Research suggests a link between pre-term delivery, low birthweight babies, and gingivitis.
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Do you know what common oral disease has been associated with heart disease, stroke, diabetes and preterm low-birth weight babies? According to the November 2006 issue of AGD Impact, the monthly newsmagazine of the Academy of General Dentistry (AGD), it's periodontal disease and can be easily prevented through regular visits to a general dentist, daily brushing, flossing, and professional cleaning. Periodontal disease is also known as gum disease and it can affect three out of four people in their lifetime.
Gum disease is a chronic inflammation and infection of the gums and surrounding tissue. The primary cause of gum disease is bacterial plaque which is a sticky, colorless film that constantly forms on the teeth. Toxins (poisons) produced and released by bacteria in plaque cause fibers that hold the gums tightly to the teeth to break down, creating periodontal pockets that fill with even more toxins and bacteria. The pockets may extend deeper, destroy the bone that holds the tooth in place and eventually cause the tooth to fall out.
Anne Murray, DDS, FAGD and AGD spokesperson, says that "risk factors for periodontal disease can include genetics, diet, tobacco use, medications, stress, poor nutrition and clenching or grinding your teeth."
"As a general dentist, we are our patients' primary care provider and that means that we manage their overall dental health care," says AGD President Bruce DeGinder, DDS, MAGD. "A general dentist takes responsibility for the diagnosis, treatment, and overall coordination of services to help meet our patients' oral health needs."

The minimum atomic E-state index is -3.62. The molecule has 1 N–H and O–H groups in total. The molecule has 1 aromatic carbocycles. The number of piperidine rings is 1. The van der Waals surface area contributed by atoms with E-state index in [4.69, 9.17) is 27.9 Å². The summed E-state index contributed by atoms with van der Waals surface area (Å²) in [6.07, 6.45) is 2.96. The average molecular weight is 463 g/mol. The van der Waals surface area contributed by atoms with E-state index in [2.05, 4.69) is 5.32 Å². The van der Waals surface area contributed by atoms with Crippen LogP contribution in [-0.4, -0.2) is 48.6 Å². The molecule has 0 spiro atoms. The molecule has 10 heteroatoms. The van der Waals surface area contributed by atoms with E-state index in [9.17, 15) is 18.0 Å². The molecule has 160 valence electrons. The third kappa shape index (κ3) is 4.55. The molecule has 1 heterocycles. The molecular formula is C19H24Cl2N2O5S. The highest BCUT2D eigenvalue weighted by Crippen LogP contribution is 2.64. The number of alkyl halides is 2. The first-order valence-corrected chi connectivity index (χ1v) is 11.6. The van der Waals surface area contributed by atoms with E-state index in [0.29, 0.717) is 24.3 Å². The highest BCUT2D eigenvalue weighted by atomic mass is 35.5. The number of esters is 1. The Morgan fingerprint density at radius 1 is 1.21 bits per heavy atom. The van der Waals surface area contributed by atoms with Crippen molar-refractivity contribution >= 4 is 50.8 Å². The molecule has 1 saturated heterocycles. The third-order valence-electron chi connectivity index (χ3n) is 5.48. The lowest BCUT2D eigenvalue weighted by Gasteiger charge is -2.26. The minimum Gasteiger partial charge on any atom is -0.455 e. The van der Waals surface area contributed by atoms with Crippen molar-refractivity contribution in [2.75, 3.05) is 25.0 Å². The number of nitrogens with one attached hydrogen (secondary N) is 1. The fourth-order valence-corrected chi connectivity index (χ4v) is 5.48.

Treatment will consist of scaling and root planing, which involves removing plaque from around the tooth and smoothing the root surfaces. In the early stages of gum disease, called gingivitis, scaling and root planing and proper daily cleaning will achieve a satisfactory result. More advanced cases, however, may require surgical treatment.
"Sticking to a regular oral hygiene regimen is crucial for patients who want to sustain the results of therapy," says Dr. Murray. "Patients with gum disease should visit their general dentist every three to four months as well as floss daily and brush their teeth and tongue at least twice a day."
What are the warning signs of gum disease?
Reviewed: January 2012
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